Fed's Yellen on minimum wage hike: CBO got it right, it would cost jobs

Obama's proposal to raise the minimum wage to $10.10 per hour would mean fewer jobs, Fed Chair Janet Yellen told lawmakers, adding she 'wouldn't argue' with the CBO's estimate of 500,000.

By , Staff writer

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    Federal Reserve Chair Janet Yellen testifies on Capitol Hill in Washington, Thursday, Feb. 27, 2014, before the Senate Banking Committee, to deliver the semiannual Monetary Policy Report to Congress.
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If President Obama succeeds in his bid to raise America’s minimum wage to $10.10 per hour, the move would probably mean fewer jobs, not just higher pay for low-skill workers.

That’s the assessment given by Federal Reserve Chair Janet Yellen Thursday in testimony before Congress.

She didn’t take a side on Obama’s proposed hike in the minimum wage, but she aligned herself with economists at the Congressional Budget Office (CBO), which recently estimated that Obama’s plan could mean about 500,000 fewer US jobs.

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“I think almost all economists think that the minimum wage has two main effects,” Chair Yellen said. One is to boost pay for low-wage workers and the second is that “there would be some amount of negative impact on employment.”

How big the impact would be is a matter of “considerable debate,” she said, but she said she “wouldn’t argue” with the CBO assessment, saying the economists there are “good at this kind of evaluation.”

Although neither Yellen nor the CBO has expressed a view for or against Obama’s plan, the discussion of job losses could have an important influence on how the issue plays out.

Republicans haven’t generally embraced Obama’s plan, with many voicing concern that it could damage job creation at a time of high unemployment. Obama and Democrats have been emphasizing the positive effects that raising the minimum wage could have on worker incomes and alleviating poverty, and arguing that any impacts on total US jobs will be minimal.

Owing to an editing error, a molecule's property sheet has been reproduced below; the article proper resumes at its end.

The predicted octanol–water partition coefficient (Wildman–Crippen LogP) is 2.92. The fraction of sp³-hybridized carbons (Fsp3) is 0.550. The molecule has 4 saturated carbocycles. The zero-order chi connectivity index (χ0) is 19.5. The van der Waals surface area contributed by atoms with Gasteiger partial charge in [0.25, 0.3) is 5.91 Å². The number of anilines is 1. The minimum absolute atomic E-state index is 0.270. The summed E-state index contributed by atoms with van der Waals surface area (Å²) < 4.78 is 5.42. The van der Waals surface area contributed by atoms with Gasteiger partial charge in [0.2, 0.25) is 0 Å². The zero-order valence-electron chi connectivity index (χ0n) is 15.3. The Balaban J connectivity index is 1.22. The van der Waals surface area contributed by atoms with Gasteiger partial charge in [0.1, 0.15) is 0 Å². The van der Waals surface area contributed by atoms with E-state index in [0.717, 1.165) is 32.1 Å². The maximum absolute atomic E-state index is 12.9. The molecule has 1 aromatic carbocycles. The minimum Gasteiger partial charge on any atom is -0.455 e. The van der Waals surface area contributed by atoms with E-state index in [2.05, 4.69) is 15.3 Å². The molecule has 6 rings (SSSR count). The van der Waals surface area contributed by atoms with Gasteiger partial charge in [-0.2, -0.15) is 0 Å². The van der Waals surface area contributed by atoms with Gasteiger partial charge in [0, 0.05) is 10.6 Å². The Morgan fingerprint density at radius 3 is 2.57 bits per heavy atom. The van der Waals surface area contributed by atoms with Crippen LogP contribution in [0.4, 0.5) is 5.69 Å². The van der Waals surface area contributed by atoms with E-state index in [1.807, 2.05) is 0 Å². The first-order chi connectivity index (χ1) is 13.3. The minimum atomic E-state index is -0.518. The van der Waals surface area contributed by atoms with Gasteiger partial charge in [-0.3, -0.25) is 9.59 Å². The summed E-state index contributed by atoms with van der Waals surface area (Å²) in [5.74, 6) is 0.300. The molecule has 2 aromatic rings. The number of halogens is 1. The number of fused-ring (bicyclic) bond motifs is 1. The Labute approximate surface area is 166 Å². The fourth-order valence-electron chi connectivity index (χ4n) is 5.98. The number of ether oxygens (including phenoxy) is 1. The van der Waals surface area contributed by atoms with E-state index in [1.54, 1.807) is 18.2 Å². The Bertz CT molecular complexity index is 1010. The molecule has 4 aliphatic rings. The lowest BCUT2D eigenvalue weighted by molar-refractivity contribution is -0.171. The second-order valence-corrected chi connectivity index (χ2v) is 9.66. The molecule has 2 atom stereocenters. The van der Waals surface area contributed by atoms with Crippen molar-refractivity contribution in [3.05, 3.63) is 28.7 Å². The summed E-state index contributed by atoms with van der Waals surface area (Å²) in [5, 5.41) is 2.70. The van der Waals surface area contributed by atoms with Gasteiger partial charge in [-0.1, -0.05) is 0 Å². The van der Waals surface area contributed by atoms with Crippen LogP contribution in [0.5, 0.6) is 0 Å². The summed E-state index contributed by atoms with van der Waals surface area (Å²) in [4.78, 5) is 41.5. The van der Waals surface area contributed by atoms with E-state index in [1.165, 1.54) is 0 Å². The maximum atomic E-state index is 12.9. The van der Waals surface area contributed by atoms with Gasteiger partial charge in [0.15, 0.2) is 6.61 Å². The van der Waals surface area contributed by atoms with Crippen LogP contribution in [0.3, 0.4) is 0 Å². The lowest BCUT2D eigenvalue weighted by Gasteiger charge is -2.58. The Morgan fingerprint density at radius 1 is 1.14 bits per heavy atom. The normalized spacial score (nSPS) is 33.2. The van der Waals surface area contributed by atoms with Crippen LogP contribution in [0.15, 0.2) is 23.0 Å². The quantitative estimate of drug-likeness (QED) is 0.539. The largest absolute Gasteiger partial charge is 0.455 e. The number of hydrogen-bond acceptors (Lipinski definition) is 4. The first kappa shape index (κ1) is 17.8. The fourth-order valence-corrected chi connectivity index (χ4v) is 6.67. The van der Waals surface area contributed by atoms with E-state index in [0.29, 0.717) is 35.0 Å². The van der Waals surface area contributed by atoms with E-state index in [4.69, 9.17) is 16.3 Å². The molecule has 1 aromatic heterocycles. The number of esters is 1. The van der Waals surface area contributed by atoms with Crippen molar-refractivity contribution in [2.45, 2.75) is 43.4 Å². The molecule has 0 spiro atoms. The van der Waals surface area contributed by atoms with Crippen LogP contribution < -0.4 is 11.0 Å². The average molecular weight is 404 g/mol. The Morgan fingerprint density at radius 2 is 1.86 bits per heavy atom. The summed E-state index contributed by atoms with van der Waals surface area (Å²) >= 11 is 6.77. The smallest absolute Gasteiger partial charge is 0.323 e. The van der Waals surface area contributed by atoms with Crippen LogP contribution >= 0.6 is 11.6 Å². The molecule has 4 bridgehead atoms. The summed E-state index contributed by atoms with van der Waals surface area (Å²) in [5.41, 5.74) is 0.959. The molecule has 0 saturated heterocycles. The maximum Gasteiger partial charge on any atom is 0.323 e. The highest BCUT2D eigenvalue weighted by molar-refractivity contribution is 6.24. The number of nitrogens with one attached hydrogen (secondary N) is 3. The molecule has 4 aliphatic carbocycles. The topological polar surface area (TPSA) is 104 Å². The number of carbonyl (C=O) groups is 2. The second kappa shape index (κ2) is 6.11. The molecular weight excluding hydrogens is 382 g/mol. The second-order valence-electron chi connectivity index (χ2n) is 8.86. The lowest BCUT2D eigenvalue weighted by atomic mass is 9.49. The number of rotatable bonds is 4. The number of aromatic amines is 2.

A new Christian Science Monitor/TIPP poll bears out how the job loss question weighs heavily on the debate over the minimum wage.

When asked simply whether they “support or oppose raising the federal minimum wage from $7.25 to $10.10 per hour,” about 62 percent of respondents supported the idea while 37 percent were opposed.

But when told that the CBO has estimated that “the economy will lose 500,000 jobs” under that policy, and then asked again whether they support or oppose the idea, respondents split – with 49 percent in each camp.

It’s not unusual for polling results to be affected by how questions are phrased and what information is or isn’t presented. So it wouldn’t be accurate to read these results as a sign that Americans don’t really want to see the minimum wage increased.

But the poll does reveal that in the push-and-pull of public discourse, arguments about the job effects are potentially potent ones – alongside the appeal that raising low-end incomes has for many voters.

The CBO report, and Yellen’s backing of its general conclusion, don’t make Obama’s sales job any easier.

Some labor economists say the job-loss effects of raising the minimum wage to $9 or $10.10 would be small – perhaps even non-existent – based on analysis of past minimum wage hikes.

CBO Director Douglas Elmendorf, at a recent Monitor breakfast with reporters, defended the estimate as responsible and based on the full body of academic research. He said the CBO sees a two-thirds chance that Obama’s proposal would result in job losses ranging from negligible up to 1 million. (Half a million is the middle of that range.)

 Mr. Elmendorf said there’s a one-sixth chance that job losses could be higher than a million, and – in a nod to the optimists – a one-sixth chance that the move could increase the number of US jobs.

With more than 10 million Americans unemployed, half a million jobs is a significant number. But, for context, it’s less than half of 1 percent of all US employment.

Even if 500,000 jobs were lost, the CBO estimated, the wage hike would boost overall US income, while sending more of it to bottom-rung workers.

“A large number of individuals would see their incomes raised as a consequence. I think that’s the trade-off,” Yellen said in her response.

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